see also Slater, supra , 198 N.J. at 156. "As an appellate court, we are required to give great deference to those findings of the trial [court] [that] are substantially influenced by [its] opportunity to hear and see the witnesses and to have the feel of the case, which a reviewing court cannot enjoy." Simon, supra , 161 N.J. at 445 (alterations in original) (internal quotation marks omitted).
If, as here, the motion to withdraw a guilty plea is filed before sentencing, trial court judges are encouraged to "exercise their discretion liberally to enable withdrawal of the plea and a trial on the merits."
State v. Deutsch , 34 N.J. 190, 198 (1961). However, a defendant does not have an "absolute right" to withdraw his guilty plea.
Simon, supra , 161 N.J. at 444. A defendant's admissions of criminality made at a plea hearing are entitled to great respect. A defendant has the burden of showing "'some plausible basis for his defense, and his good faith in asserting a defense on the merits.'"
Slater, supra , 198 N.J. at 156 (quoting Smullen, supra , 118 N.J. at 416).
To determine whether a defendant has met this burden, our Supreme Court established the following four-factor test:
(1) whether the defendant has asserted a colorable claim of innocence;
(2) the nature and strength of the defendant's reasons for withdrawal;
(3) the existence of a plea bargain; and
(4) whether withdrawal would result in unfair prejudice to the State or unfair advantage to the accused.
[Id. at 150.]
Here, the trial judge applied the Slater factors and concluded that defendant was not entitled to the relief sought. The judge explained his analysis in his March 12, 2012 opinion. Without restating his analytical process, we agree with the judge that defendant did not present a compelling case in favor of withdrawing his guilty plea.
Primarily, as noted by the trial judge, there is nothing in the record of the plea hearing that indicates defendant did not understand the nature of the proceedings. He was responsive to every question posed to him, indicated that he did not need an interpreter and gave no indication that he was dissatisfied with his counsel's representation. Although he had expressed that he wanted to speak with an immigration attorney, he informed the court that he had consulted with an immigration attorney and as a result of that discussion was prepared to enter a guilty plea. As to the factual basis, defendant acknowledged he possessed the bottle with intent to threaten someone with it.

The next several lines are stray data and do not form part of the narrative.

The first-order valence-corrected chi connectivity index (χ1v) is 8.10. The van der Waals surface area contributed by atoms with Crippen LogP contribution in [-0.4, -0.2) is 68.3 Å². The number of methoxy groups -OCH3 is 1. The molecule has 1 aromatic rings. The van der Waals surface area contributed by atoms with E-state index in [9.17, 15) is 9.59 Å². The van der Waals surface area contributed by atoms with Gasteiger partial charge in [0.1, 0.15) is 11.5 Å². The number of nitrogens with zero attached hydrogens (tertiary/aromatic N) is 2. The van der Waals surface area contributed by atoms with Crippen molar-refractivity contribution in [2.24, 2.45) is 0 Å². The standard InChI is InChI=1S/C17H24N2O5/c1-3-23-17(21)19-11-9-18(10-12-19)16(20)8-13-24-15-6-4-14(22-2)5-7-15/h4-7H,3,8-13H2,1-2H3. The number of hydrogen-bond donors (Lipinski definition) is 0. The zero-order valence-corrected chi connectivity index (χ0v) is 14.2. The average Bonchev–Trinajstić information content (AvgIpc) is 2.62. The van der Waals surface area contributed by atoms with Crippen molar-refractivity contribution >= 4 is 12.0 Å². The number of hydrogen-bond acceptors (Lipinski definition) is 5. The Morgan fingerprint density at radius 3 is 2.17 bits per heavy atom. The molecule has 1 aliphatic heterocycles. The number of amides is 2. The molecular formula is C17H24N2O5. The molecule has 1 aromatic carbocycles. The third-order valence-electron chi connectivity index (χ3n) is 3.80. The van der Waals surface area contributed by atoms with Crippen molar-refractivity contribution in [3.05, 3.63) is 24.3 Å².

Defendant failed to satisfy the first prong of the Slater test by not putting forth a colorable claim of innocence. He did not mention the underlying offence but rather focused on the immigration issues. As was evident from the record, defendant was repeatedly and extensively advised of the immigration consequences by the court and counsel. Under these circumstances, the motion judge had a sufficient basis to determine that defendant has not met his burden. We incorporate by reference the remainder of the trial judge's analysis and affirm substantially for the reasons expressed therein.
We turn now to defendant's excessive sentence claim. He contends that the judge failed to set forth mitigating factors and improperly weighed aggravating factor nine, N.J.S.A. 2C:44-1(a)(9) (the need to deter) and mitigating factor seven, N.J.S.A. 2C:44-1(b)(7) (no prior criminal record). This claim has no merit. The judge found those factors in equipoise and imposed a term of the negotiated term of probation. While the defendant now posits additional mitigating factors, we are satisfied that the judge's findings on and balancing of the aggravating and mitigating factors are supported by the record and the sentence is neither shocking to the conscience nor an abuse of discretion. See State v. Bieniek, 200 N.J. 601, 608 (2010); State v. Cassady, 198 N.J. 165, 180-81 (2009).